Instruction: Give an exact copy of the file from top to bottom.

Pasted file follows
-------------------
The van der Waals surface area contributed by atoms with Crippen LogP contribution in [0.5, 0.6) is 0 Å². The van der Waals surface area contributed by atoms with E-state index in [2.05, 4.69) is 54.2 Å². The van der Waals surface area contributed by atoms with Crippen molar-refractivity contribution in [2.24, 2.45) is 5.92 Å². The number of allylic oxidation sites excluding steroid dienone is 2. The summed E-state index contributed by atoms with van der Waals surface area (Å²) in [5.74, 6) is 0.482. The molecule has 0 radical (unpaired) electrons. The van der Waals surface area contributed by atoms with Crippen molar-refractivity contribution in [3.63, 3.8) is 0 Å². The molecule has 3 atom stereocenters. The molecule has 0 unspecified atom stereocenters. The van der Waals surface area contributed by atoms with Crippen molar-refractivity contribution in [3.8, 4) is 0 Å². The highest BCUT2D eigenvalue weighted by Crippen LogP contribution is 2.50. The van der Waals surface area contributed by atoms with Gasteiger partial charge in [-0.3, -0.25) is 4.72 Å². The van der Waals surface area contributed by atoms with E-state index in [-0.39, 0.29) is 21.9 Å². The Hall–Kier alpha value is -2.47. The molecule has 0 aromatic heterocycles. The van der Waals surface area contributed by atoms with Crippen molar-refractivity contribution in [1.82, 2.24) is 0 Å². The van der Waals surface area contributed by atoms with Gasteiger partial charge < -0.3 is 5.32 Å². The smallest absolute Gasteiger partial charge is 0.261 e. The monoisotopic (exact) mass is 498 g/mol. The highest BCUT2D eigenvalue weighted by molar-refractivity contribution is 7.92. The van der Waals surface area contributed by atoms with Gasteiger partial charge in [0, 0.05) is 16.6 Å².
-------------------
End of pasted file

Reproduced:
The van der Waals surface area contributed by atoms with Crippen LogP contribution in [0.5, 0.6) is 0 Å². The van der Waals surface area contributed by atoms with E-state index in [2.05, 4.69) is 54.2 Å². The van der Waals surface area contributed by atoms with Crippen molar-refractivity contribution in [2.24, 2.45) is 5.92 Å². The number of allylic oxidation sites excluding steroid dienone is 2. The summed E-state index contributed by atoms with van der Waals surface area (Å²) in [5.74, 6) is 0.482. The molecule has 0 radical (unpaired) electrons. The van der Waals surface area contributed by atoms with Crippen molar-refractivity contribution in [3.63, 3.8) is 0 Å². The molecule has 3 atom stereocenters. The molecule has 0 unspecified atom stereocenters. The van der Waals surface area contributed by atoms with Crippen molar-refractivity contribution in [3.8, 4) is 0 Å². The highest BCUT2D eigenvalue weighted by Crippen LogP contribution is 2.50. The van der Waals surface area contributed by atoms with Gasteiger partial charge in [-0.3, -0.25) is 4.72 Å². The van der Waals surface area contributed by atoms with E-state index in [-0.39, 0.29) is 21.9 Å². The Hall–Kier alpha value is -2.47. The molecule has 0 aromatic heterocycles. The van der Waals surface area contributed by atoms with Crippen molar-refractivity contribution in [1.82, 2.24) is 0 Å². The van der Waals surface area contributed by atoms with Gasteiger partial charge < -0.3 is 5.32 Å². The smallest absolute Gasteiger partial charge is 0.261 e. The monoisotopic (exact) mass is 498 g/mol. The highest BCUT2D eigenvalue weighted by molar-refractivity contribution is 7.92. The van der Waals surface area contributed by atoms with Gasteiger partial charge in [0, 0.05) is 16.6 Å².